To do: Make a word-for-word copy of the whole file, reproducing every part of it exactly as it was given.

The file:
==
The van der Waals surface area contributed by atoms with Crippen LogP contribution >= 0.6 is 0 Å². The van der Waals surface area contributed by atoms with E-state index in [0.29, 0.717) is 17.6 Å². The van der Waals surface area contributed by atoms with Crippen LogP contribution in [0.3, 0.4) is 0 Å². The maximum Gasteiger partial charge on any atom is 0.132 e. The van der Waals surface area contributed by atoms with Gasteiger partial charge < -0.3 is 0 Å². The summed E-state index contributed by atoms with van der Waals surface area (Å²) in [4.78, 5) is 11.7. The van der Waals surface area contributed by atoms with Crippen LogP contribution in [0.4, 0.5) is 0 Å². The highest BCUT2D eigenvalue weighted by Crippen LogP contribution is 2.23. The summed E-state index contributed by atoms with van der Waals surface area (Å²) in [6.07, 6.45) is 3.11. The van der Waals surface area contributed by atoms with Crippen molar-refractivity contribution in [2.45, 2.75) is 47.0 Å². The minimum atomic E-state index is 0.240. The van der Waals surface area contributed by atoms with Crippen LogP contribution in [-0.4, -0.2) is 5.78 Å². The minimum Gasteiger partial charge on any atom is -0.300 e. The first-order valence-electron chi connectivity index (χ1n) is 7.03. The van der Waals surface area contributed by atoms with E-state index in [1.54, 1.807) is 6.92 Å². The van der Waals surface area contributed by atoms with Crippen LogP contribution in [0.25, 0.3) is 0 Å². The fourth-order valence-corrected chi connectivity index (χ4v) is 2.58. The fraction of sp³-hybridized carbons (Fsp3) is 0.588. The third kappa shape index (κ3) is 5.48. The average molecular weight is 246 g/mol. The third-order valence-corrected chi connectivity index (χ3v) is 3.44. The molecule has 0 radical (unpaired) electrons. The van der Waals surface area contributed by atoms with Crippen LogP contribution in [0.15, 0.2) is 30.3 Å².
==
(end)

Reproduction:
The van der Waals surface area contributed by atoms with Crippen LogP contribution >= 0.6 is 0 Å². The van der Waals surface area contributed by atoms with E-state index in [0.29, 0.717) is 17.6 Å². The van der Waals surface area contributed by atoms with Crippen LogP contribution in [0.3, 0.4) is 0 Å². The maximum Gasteiger partial charge on any atom is 0.132 e. The van der Waals surface area contributed by atoms with Gasteiger partial charge < -0.3 is 0 Å². The summed E-state index contributed by atoms with van der Waals surface area (Å²) in [4.78, 5) is 11.7. The van der Waals surface area contributed by atoms with Crippen LogP contribution in [0.4, 0.5) is 0 Å². The highest BCUT2D eigenvalue weighted by Crippen LogP contribution is 2.23. The summed E-state index contributed by atoms with van der Waals surface area (Å²) in [6.07, 6.45) is 3.11. The van der Waals surface area contributed by atoms with Crippen molar-refractivity contribution in [2.45, 2.75) is 47.0 Å². The minimum atomic E-state index is 0.240. The van der Waals surface area contributed by atoms with Crippen LogP contribution in [-0.4, -0.2) is 5.78 Å². The minimum Gasteiger partial charge on any atom is -0.300 e. The first-order valence-electron chi connectivity index (χ1n) is 7.03. The van der Waals surface area contributed by atoms with E-state index in [1.54, 1.807) is 6.92 Å². The van der Waals surface area contributed by atoms with Crippen LogP contribution in [0.25, 0.3) is 0 Å². The fourth-order valence-corrected chi connectivity index (χ4v) is 2.58. The fraction of sp³-hybridized carbons (Fsp3) is 0.588. The third kappa shape index (κ3) is 5.48. The average molecular weight is 246 g/mol. The third-order valence-corrected chi connectivity index (χ3v) is 3.44. The molecule has 0 radical (unpaired) electrons. The van der Waals surface area contributed by atoms with Crippen LogP contribution in [0.15, 0.2) is 30.3 Å².